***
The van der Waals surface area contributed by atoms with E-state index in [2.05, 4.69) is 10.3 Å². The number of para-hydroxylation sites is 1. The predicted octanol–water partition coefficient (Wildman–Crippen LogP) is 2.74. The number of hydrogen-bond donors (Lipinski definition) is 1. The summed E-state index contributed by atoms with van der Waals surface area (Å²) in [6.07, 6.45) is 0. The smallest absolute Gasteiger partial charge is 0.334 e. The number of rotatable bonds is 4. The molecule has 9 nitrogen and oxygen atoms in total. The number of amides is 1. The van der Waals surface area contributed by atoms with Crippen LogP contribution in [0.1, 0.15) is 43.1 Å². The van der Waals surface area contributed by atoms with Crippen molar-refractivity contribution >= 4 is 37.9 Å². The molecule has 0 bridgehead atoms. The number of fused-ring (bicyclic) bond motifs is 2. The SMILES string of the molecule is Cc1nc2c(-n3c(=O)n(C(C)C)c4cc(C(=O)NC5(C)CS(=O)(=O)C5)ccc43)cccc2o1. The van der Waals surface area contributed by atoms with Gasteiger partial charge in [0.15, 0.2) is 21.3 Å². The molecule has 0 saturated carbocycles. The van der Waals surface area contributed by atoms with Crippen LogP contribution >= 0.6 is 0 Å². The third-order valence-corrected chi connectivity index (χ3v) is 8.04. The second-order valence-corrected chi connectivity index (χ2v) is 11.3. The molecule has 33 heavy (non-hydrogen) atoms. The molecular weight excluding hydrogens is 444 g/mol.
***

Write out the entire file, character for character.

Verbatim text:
The van der Waals surface area contributed by atoms with E-state index in [2.05, 4.69) is 10.3 Å². The number of para-hydroxylation sites is 1. The predicted octanol–water partition coefficient (Wildman–Crippen LogP) is 2.74. The number of hydrogen-bond donors (Lipinski definition) is 1. The summed E-state index contributed by atoms with van der Waals surface area (Å²) in [6.07, 6.45) is 0. The smallest absolute Gasteiger partial charge is 0.334 e. The number of rotatable bonds is 4. The molecule has 9 nitrogen and oxygen atoms in total. The number of amides is 1. The van der Waals surface area contributed by atoms with Crippen LogP contribution in [0.1, 0.15) is 43.1 Å². The van der Waals surface area contributed by atoms with Crippen molar-refractivity contribution >= 4 is 37.9 Å². The molecule has 0 bridgehead atoms. The number of fused-ring (bicyclic) bond motifs is 2. The SMILES string of the molecule is Cc1nc2c(-n3c(=O)n(C(C)C)c4cc(C(=O)NC5(C)CS(=O)(=O)C5)ccc43)cccc2o1. The van der Waals surface area contributed by atoms with Gasteiger partial charge in [0.15, 0.2) is 21.3 Å². The molecule has 0 saturated carbocycles. The van der Waals surface area contributed by atoms with Crippen LogP contribution >= 0.6 is 0 Å². The third-order valence-corrected chi connectivity index (χ3v) is 8.04. The second-order valence-corrected chi connectivity index (χ2v) is 11.3. The molecule has 33 heavy (non-hydrogen) atoms. The molecular weight excluding hydrogens is 444 g/mol.